Stocks fell on Friday after the release of mixed employment data jolted interest rates higher.
S&P 500 closed 0.6 percent lower at 2,885.57 as the tech sector underperformed. The broad index also fell nearly 1 percent this week, posting its worst weekly performance since the week of Sept. 7.
The Dow Jones Industrial Average dropped 180.43 points to 26,447.05 as Intel and Caterpillar lagged. It also notched its second straight weekly decline.
The Nasdaq Composite pulled back 1.2 percent to 7,788.45 as Amazon, Apple, Netflix and Alphabet all traded lower. For the week, the tech-heavy index fell 3.2 percent, its biggest weekly drop since the week of March 23. It dropped 6.5 percent that week.
At its lows of the day, the Dow fell as much as 325.67 points. The S&P 500 broke below its 50-day moving average for the first time since July 5 before snapping back above the closely watched technical level. The Nasdaq fell as much as 2.1 percent on Friday.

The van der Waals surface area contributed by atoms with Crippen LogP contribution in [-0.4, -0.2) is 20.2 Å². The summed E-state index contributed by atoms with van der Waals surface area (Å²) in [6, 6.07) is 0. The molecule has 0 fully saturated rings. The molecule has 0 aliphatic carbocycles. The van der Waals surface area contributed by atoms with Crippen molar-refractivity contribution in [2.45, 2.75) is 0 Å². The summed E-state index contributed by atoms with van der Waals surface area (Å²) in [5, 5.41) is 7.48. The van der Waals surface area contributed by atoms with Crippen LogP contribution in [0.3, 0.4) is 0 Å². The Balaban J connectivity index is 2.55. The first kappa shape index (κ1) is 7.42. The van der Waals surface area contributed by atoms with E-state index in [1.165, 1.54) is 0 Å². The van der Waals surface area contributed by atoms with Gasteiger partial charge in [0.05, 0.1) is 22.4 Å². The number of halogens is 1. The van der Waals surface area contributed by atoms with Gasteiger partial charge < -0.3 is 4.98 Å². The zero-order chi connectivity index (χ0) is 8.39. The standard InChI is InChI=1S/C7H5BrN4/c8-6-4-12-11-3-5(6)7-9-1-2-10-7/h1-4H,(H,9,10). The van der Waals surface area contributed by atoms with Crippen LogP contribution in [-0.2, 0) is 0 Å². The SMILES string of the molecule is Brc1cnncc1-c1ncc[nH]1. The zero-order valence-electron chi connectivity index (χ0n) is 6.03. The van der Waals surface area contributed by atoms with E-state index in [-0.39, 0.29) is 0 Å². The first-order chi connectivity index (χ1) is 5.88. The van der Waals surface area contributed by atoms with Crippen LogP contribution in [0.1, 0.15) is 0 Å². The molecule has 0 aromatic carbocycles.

The U.S. economy added 134,000 jobs in September, well below the expected gain of 185,000. However, the U.S. unemployment rate fell to its lowest level since 1969. Job gains for August also received a sharp upward revision to an addition of 270,000 jobs from 201,000. Wages, meanwhile, grew by 2.8 percent last month on a year-over-year basis to match expectations.
“The labor market is going to keep getting tighter and that will mean higher wages,” said Peter Cardillo, chief market economist at Spartan Capital Securities. “This is going to keep upward pressure on rates and continue to put downward pressure on stocks.”